When Ötzi the Iceman, the most complete Neolithic mummy ever found, melted out of the Tyrolean Alps in 1991, the field of “ice patch archaeology” was born. In little more than a decade, archaeological sites were identified in alpine settings around the world, from the United States to Norway to Switzerland. While fluctuations in climate are normal, the intensity and pace of the current changes we’re seeing—increasing global atmospheric and ocean temperatures, along with extreme glacial retreats and worldwide sea-level rise—are historically unprecedented.
Albeit only a thin silver lining to climate change, some melting ice patches offer us an extraordinary chance to “see” into the past. Ancient organic artifacts that otherwise would have decayed away are emerging from the ice: baskets, leather and hair cordage, and millennia-old wooden shafts once used for hunting. Ice patches are also releasing stone tools, plants, and the remains of animals.
These alpine ice patches formed and persisted over millennia in environments that had just the right conditions—a certain elevation, enough new snow each year to refresh the patches, and just enough radiation from the sun to constrain their size. Unlike glaciers, ice patches don’t move or flow. This keeps ancient materials locked inside the ice from being torn apart or otherwise destroyed.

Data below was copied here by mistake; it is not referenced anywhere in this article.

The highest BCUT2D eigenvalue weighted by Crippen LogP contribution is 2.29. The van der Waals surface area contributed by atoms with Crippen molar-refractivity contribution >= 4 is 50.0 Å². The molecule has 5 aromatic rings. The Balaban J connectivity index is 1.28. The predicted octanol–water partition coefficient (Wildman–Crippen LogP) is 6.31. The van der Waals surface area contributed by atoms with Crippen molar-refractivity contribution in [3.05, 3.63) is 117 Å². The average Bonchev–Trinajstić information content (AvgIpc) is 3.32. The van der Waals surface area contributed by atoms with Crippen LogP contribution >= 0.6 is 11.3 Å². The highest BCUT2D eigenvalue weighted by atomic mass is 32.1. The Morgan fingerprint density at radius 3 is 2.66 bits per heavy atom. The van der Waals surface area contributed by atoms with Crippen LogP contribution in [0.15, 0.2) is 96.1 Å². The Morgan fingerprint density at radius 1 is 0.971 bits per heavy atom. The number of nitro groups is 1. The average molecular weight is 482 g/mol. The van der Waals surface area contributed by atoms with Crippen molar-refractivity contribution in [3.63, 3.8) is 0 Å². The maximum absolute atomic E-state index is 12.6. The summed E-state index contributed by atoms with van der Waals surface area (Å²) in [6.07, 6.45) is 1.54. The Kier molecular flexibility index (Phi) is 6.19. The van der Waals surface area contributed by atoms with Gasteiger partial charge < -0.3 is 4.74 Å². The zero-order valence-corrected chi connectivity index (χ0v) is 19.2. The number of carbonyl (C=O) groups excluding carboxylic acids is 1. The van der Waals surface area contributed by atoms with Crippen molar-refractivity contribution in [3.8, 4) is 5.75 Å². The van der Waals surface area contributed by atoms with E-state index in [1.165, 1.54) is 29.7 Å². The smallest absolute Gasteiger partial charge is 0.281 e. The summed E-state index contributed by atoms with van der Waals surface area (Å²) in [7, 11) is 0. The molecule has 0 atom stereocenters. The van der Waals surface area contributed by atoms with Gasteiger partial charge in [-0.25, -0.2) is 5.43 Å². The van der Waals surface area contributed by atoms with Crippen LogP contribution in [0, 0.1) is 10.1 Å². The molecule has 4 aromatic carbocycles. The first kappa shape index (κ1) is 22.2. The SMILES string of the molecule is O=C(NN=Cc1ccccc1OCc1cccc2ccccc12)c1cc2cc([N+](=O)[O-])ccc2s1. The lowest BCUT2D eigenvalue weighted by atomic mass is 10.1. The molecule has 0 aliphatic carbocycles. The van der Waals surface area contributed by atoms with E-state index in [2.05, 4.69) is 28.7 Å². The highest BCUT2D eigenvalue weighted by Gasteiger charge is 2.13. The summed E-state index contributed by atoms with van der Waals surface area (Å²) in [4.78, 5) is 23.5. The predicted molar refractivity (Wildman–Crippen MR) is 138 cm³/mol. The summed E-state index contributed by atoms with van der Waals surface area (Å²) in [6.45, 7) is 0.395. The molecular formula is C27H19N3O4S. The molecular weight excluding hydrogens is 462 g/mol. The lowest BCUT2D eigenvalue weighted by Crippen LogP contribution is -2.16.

The well-preserved materials that are emerging—and the historical and environmental contexts we find them in—hold clues about past and present climate change. And in the U.S. and Canada, they also speak to how Native Americans and First Nations interacted with high-elevation landscapes. Areas that are often characterized as “empty” wilderness were once home to groups of Native people throughout millennia. Much of the Greater Yellowstone Area in the western U.S., for example, is currently managed as a landscape devoid of humans (except for tourists), but historically it was a peopled area; we know this based on clear evidence of sustained human interaction and involvement throughout the region.
As humanity’s ballooning population and hunger for development continue to put pressure on these environments, the onus is on all of us to respectfully seek advice from Native Americans and First Nations whose ancestors have long participated in these ecosystems. In addition, what guidance might we discern from ancestral Native people’s interactions with these areas over time that could inform our interactions with these spaces in the future? In this film, we look at the rare opportunities offered by the finite and fragile ice patch record. What we decide to do with it—and whether we choose to learn from it—will affect all future generations.